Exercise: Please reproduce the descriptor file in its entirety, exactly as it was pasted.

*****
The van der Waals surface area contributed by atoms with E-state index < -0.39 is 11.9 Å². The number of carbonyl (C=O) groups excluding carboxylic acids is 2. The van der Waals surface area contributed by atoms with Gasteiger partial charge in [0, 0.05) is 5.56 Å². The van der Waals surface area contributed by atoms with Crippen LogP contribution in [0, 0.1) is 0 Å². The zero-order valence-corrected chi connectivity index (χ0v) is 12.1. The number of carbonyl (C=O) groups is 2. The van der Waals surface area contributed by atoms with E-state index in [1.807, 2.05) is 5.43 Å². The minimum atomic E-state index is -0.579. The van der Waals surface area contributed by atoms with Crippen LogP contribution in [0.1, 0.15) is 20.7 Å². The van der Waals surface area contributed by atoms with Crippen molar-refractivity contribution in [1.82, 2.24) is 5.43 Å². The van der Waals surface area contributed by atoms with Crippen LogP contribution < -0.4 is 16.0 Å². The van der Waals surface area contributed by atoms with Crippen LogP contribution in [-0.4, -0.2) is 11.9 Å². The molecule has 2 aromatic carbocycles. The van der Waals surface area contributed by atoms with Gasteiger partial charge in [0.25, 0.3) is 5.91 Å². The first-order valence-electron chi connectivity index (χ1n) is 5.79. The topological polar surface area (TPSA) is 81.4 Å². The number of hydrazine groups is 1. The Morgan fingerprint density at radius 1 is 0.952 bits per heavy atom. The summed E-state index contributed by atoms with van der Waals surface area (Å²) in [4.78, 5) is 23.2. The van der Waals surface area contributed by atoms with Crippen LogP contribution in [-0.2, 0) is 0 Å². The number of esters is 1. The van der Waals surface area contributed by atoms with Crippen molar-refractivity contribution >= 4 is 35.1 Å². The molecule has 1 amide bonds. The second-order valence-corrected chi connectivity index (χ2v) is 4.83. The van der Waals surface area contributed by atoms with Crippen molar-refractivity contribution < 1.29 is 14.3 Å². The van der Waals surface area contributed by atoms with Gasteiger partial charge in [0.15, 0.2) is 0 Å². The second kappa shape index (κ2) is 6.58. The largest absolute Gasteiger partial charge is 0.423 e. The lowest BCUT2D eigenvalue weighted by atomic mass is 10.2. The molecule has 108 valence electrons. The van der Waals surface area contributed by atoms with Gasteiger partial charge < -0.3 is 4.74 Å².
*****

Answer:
The van der Waals surface area contributed by atoms with E-state index < -0.39 is 11.9 Å². The number of carbonyl (C=O) groups excluding carboxylic acids is 2. The van der Waals surface area contributed by atoms with Gasteiger partial charge in [0, 0.05) is 5.56 Å². The van der Waals surface area contributed by atoms with Crippen LogP contribution in [0, 0.1) is 0 Å². The zero-order valence-corrected chi connectivity index (χ0v) is 12.1. The number of carbonyl (C=O) groups is 2. The van der Waals surface area contributed by atoms with E-state index in [1.807, 2.05) is 5.43 Å². The minimum atomic E-state index is -0.579. The van der Waals surface area contributed by atoms with Crippen LogP contribution in [0.1, 0.15) is 20.7 Å². The van der Waals surface area contributed by atoms with Crippen molar-refractivity contribution in [1.82, 2.24) is 5.43 Å². The van der Waals surface area contributed by atoms with Crippen LogP contribution < -0.4 is 16.0 Å². The van der Waals surface area contributed by atoms with Crippen LogP contribution in [-0.4, -0.2) is 11.9 Å². The molecule has 2 aromatic carbocycles. The van der Waals surface area contributed by atoms with Gasteiger partial charge in [0.25, 0.3) is 5.91 Å². The first-order valence-electron chi connectivity index (χ1n) is 5.79. The topological polar surface area (TPSA) is 81.4 Å². The number of hydrazine groups is 1. The Morgan fingerprint density at radius 1 is 0.952 bits per heavy atom. The summed E-state index contributed by atoms with van der Waals surface area (Å²) in [4.78, 5) is 23.2. The van der Waals surface area contributed by atoms with Crippen LogP contribution in [-0.2, 0) is 0 Å². The number of esters is 1. The van der Waals surface area contributed by atoms with Crippen molar-refractivity contribution >= 4 is 35.1 Å². The molecule has 1 amide bonds. The second-order valence-corrected chi connectivity index (χ2v) is 4.83. The van der Waals surface area contributed by atoms with Crippen molar-refractivity contribution < 1.29 is 14.3 Å². The van der Waals surface area contributed by atoms with Gasteiger partial charge in [0.15, 0.2) is 0 Å². The second kappa shape index (κ2) is 6.58. The largest absolute Gasteiger partial charge is 0.423 e. The lowest BCUT2D eigenvalue weighted by atomic mass is 10.2. The molecule has 108 valence electrons. The van der Waals surface area contributed by atoms with Gasteiger partial charge < -0.3 is 4.74 Å².